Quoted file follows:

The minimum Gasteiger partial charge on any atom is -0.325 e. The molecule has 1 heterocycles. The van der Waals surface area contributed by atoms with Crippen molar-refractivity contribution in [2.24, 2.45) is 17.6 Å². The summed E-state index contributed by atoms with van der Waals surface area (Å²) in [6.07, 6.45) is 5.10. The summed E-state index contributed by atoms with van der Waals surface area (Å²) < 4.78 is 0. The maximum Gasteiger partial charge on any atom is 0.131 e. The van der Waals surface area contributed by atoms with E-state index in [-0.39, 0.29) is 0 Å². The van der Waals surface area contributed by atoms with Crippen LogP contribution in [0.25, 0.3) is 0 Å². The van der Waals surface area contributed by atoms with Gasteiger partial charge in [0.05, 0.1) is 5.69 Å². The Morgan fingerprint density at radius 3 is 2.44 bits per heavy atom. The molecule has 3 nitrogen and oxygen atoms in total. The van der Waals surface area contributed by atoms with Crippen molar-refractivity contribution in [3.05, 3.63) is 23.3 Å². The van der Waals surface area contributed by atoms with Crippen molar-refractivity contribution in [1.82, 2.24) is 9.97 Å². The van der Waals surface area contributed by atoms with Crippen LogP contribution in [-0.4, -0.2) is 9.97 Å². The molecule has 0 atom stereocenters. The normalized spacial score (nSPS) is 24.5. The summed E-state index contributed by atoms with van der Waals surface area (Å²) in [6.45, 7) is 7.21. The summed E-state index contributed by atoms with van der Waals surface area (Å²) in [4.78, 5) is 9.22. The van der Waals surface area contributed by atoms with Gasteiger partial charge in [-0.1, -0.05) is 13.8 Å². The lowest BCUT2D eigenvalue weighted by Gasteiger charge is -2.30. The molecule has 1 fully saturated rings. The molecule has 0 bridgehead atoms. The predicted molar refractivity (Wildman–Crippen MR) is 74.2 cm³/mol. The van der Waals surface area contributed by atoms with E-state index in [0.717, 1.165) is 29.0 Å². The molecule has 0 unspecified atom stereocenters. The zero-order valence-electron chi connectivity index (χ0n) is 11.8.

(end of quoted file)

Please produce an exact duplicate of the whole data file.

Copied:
The minimum Gasteiger partial charge on any atom is -0.325 e. The molecule has 1 heterocycles. The van der Waals surface area contributed by atoms with Crippen molar-refractivity contribution in [2.24, 2.45) is 17.6 Å². The summed E-state index contributed by atoms with van der Waals surface area (Å²) in [6.07, 6.45) is 5.10. The summed E-state index contributed by atoms with van der Waals surface area (Å²) < 4.78 is 0. The maximum Gasteiger partial charge on any atom is 0.131 e. The van der Waals surface area contributed by atoms with E-state index in [-0.39, 0.29) is 0 Å². The van der Waals surface area contributed by atoms with Crippen LogP contribution in [0.25, 0.3) is 0 Å². The van der Waals surface area contributed by atoms with Gasteiger partial charge in [0.05, 0.1) is 5.69 Å². The Morgan fingerprint density at radius 3 is 2.44 bits per heavy atom. The molecule has 3 nitrogen and oxygen atoms in total. The van der Waals surface area contributed by atoms with Crippen molar-refractivity contribution in [3.05, 3.63) is 23.3 Å². The van der Waals surface area contributed by atoms with Crippen molar-refractivity contribution in [1.82, 2.24) is 9.97 Å². The van der Waals surface area contributed by atoms with Crippen LogP contribution in [-0.4, -0.2) is 9.97 Å². The molecule has 0 atom stereocenters. The normalized spacial score (nSPS) is 24.5. The summed E-state index contributed by atoms with van der Waals surface area (Å²) in [6.45, 7) is 7.21. The summed E-state index contributed by atoms with van der Waals surface area (Å²) in [4.78, 5) is 9.22. The van der Waals surface area contributed by atoms with Gasteiger partial charge in [-0.1, -0.05) is 13.8 Å². The lowest BCUT2D eigenvalue weighted by Gasteiger charge is -2.30. The molecule has 1 fully saturated rings. The molecule has 0 bridgehead atoms. The predicted molar refractivity (Wildman–Crippen MR) is 74.2 cm³/mol. The van der Waals surface area contributed by atoms with E-state index in [0.717, 1.165) is 29.0 Å². The molecule has 0 unspecified atom stereocenters. The zero-order valence-electron chi connectivity index (χ0n) is 11.8.